The Prairie King is believed to have been one of Garnet Walch's last known works to be staged in Australia. Advertising for the 1897 MacMahon brothers revival indicates that it contained 'with startling vividness and romantic flavour, the life and customs of WILD AMERICA, with its Red Indians, Scouts, Cowboys, Mexicans, Chiefs, Half-breeds, Guides [and] Frontiersmen' (Sydney Morning Herald 6 Nov. 1897, p2).
One of the scenes involved an attack on a settler's hut by a band of indians and the abduction of a young woman, Lucy Hamber. She is later rescued by Harold Hume (the Prairie King), a scene which leads to one of the play's more sensational moments (see note below).
1897 : Lyceum Theatre, Sydney ; 6-19 November. Dir. Alfred Woods ; Prod. MacMahon Brothers. - Cast incl. King Hedley (Harold Hume, 'The Prairie King'), Maud Williamson (Lucy Hamber, the Prairie Belle), Harry Overton (Rattlesnake Joe), L. Chateaux (Colonel Ebenezar Doolittle), E. D. Marsland (Seth Strawbones), Neville Mayman (James Hamber), Harry Shine (Hector O'Hooligan), J. Driscoll Foley (Konrad Kroppengeisser), Steve Adson (Menser Motzakleis), A. W. Boothman (Vance Renard), Charles Woods (Dusty Rhodes), Charles Blake (The Gopher), E. Gratton Coughlan (Primrose Snowball), W. J. Merton (Yellow Feather), Ethel Gray (La Belle Mexicane), Lullie Roberts (White Cloud).
Additional characters included: Tramps - Tired Tommy, Duey Eyes, Early Morn, Mournful Michael, Weary Willie, Sleepy Sammy; Indians: Sleeping Crow, Man-who-rides-on-the-wind, man-who-shoots-with-a-stick, Sharp Knife, Surefoot, Many Scalps, Big Spear, Red Giant, Red Blanket; Cowboys: Lasso Sam, Broncho Bill, Rifle Jack, Deerfoot Dick, Mountain Mick, Kills Enemy; and US Troops.
NB: This production was a revival. No earlier production has yet been located.
According to the Sydney Morning Herald, the 1897 Lyceum Theatre premiere was hit by several disasters. The first occurred only minutes before the opening curtain when a 20ft x 15ft x 6ft water tank used for several 'sensation' scenes split, sending water everywhere. Advertisements placed in the same newspaper indicate that production involved 'absolutley the largest body of real water ever shown on the stage, forming a reservoir 50 feet wide and containing upwards of 160 tons of water' (6 November 1897, p2). Because the the entire show hinged on these water scenes, with the most important being a climatic bridge collapse, the producers had to delay the starting time while a large emergency staff patched and hammered at the back of the scenes. Although the tank was repaired it took some while to fill it again, so the opening act (which included a cinemtographic performance) and intervals between scenes were strung out at a dawdling pace.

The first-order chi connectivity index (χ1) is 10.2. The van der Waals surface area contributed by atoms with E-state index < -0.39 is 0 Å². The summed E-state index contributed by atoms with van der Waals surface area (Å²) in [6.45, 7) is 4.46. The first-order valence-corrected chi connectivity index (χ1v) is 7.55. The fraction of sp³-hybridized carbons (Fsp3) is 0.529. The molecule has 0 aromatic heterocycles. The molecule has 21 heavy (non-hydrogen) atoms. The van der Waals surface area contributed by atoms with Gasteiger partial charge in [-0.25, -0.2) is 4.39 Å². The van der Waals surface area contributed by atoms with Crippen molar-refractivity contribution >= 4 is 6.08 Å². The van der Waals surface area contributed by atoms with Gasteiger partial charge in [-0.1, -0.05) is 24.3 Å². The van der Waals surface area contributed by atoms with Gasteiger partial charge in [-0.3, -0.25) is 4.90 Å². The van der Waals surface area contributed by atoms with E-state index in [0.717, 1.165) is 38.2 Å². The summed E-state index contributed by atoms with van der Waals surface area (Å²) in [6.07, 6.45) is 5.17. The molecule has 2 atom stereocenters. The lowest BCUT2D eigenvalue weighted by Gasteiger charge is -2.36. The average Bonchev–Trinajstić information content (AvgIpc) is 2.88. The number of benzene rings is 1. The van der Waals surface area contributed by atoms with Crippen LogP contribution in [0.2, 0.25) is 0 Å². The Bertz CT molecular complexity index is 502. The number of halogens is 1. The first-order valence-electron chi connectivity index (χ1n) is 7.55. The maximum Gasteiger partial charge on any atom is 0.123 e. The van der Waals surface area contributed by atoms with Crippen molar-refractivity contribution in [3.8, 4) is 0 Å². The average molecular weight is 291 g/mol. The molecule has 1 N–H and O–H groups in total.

Shortly after the tank was filled, and with the action by then being played out with its 'old vigour,' another water-related accident occurred, this time to lead actress, Maud Williamson. While attempting her escape from the wild indians, Williamson (attired in a 'very tasteful tracker's costume with moccasins to match') fell head over heels 'with a mighty splash' into the water tank. As the Herald's critic writes: 'For an appreciable length of time no one seemed to know that anything out of the way had happened... Some of the actors continued the action of the play; but the anxious groping of Mr King Hedley, three or four of the hostile indians, and a stage hand round the edge of the tank showed that something was wrong, and in a moment more the curtain fell.' A fireman is said to have dived into the tank and freed the almost unconscious actress from the canoe that trapped her. She was able to return to the stage in the third act, but with her costume ruined was forced to re-appear in a black velvet dress and with her hair tied tightly up. 'The audience pardoned the costume,' writes the critic, 'and acknowldged her courage with a ringing cheer'.
Another possible disaster also hit the production, this time during the play's climactic sensation scene. This moment in the story involved a collapsing bridge, and the dropping of a horse fifteen feet into the water below while its actor/rider clung to a broken railing above. The Sydney Morning Herald's critic notes that the scene 'required exceptional demands both on the nerve of the actor and the skill of the mechanist'. It appears to have also required exceptional nerve on the equine cast members, too. When the horses ridden by Miss Williamson and Mr Hedley both refused to mount the bridge, Hedley in desperation, 'pluckily mounted an untried horse. The animal, unaware of its part in the proceedings, dashed on to the bridge which collapsed with a woeful creaking of timbers. Down went the horse into the water and Mr Hedley, catching the railings as he fell, swung over the abyss by one hand and made a very pretty revolver practice with the other. The feat has never been more admirably done, and it deserved the cheers which brought down the curtian to a furore' (Sydney Morning Herald 8 November 1897, p3).